Of course, some games don't use VP at all, instead having victory determined by control of this hex or that one. This can work in certain cases, and I'm a fan of using it as an alternative victory condition so as to model historical imperatives. For example, in both The Grunwald Swords and the S&S I title Our Royal Bones, there are hexes in the enemy's rear that will give one side an automatic victory regardless of score. I don't actually see those automatic victories all that often, simply because the threat of it is enough to make the other player super-paranoid about protecting his rear at all costs. And I used something similar in Blood in the Fog, in that control of a specific hex (the Sandbag Battery) moves the Russians one step closer to victory at the end of every turn.

But if that's the only victory condition - control this hex to win, and if you don't, you lose - I'm actually not such a big fan of that myself. Part of it is that it feels kind of gamey. One of my complaints with the old GDW Battle of the Alma game is that victory hinged entirely on a couple of road hexes. There would be games I played where at the end of the last Game Turn, one or two lone British units had taken the hex, winning the game despite being surrounded by the Russian army. "Oh no, those guys are on the road, I guess we better give up now." Granted, that could easily be fixed by requiring that some kind of line of communication extend from the victory hex to the British end of the map. But as a general rule, I'm not a huge fan of "grab that hex at all costs", though there are some exceptions: I dig it in Plan 1919, for example, and while there aren't any hexes, I think it works in Supply Lines of the American Revolution as a decent approximation of British strategic aims.

Supply Lines

Nor am I really enamored with games where the victory conditions for one side amount to "Stop the other guy from winning", though I think this is more of a personal preference born out of my own work as a designer. For one thing, this kind of approach is of course completely incompatible with an unfixed number of Game Turns like the ones I tend to employ. For another, a lot of my games are inordinately obsessed with tempo, one player's ability to force the other to react to what he's doing, and the other player's ability to turn the tables. If a player has no strategic aims other than stopping the other guy, there's nothing for him to pursue and no reason for him to stop reacting and seize the tempo. Such a game encourages a player to adopt the Brown Ben Plumm strategy: he does not play to win; he plays so as not to lose.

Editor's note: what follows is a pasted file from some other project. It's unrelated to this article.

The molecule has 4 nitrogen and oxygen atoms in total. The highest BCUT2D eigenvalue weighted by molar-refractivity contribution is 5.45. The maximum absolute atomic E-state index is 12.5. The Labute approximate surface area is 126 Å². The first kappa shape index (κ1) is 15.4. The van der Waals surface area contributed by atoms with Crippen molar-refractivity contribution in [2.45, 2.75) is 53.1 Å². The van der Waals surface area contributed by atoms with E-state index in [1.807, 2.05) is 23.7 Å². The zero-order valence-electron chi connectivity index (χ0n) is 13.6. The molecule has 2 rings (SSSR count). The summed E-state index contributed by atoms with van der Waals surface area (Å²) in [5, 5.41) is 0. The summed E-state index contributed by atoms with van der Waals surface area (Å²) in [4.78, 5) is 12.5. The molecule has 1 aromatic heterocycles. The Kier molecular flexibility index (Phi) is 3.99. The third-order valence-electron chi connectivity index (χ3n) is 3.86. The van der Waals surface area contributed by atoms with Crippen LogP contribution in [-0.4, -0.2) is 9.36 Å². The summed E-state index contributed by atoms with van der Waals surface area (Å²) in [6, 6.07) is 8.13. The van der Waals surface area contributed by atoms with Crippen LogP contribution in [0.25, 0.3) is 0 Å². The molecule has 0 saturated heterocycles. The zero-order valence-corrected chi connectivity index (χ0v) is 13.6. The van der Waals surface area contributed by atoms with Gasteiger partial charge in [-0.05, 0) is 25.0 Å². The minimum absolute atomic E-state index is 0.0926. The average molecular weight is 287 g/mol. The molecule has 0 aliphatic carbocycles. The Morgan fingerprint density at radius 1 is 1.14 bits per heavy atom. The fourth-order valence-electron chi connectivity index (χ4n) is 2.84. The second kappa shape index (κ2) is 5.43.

For me, that's not very dynamic. That doesn't mean that a game that uses that kind of victory condition for a defending side can't be enjoyable; I've played many games that use some variant of it that are absolutely aces. (Which, Mary?, Absolutely Aces sounds like a great title for an aviation game. Put this on my to-do list, please.) Several of the Horse & Musket scenarios use some version of this, and I've found them all to be enjoyable and replayable experiences. Frank Chadwick's Beda Fomm, which I recently acquired, has a really rather clever innovation on this old chestnut, in that the side that wins "by stopping the other guy" is the side that's doing almost all of the attacking. It's only the poor, beleaguered Italians that earn VP in that one.

Of course, there are lots of other ways to approach victory conditions, each with their own pluses and minuses. I read a week or two back about someone who posited the unusual idea of a game with no victory conditions at all. IIRC, the argument ran something like, most players never finish the game anyway, and will just concede when it's clear the other guy is going to win. I thought that sounded interesting but also kind of nuts, in that Robert Frost tennis-without-a-net kind of way. As the venerable Dean Essig wrote in his rules for Last Chance for Victory, "For most players, telling them that they will recognize it when they win is plenty - but a minority will take that as a license to do something pointless". Well-crafted victory conditions are one of the best tools a designer has to focus his or her design on what they think was important or noteworthy about the conflict, and I can't see a game really working if someone abrogates such a key responsibility.

1 comment

  • I like to look at the victory conditions first. I think they SHOULD drive the game and this is one way a design can be lacking. They should be clear about who won (if neither, then a draw) and when appropriate by how much did they win.

    Where appropriate, I really like variable victory conditions, where one is not totally sure what the other side is trying to accomplish at first or in multiplayer games where a subordinate can have conflicting goals via-a-vis the overall commander of a side.

    Donald Johnson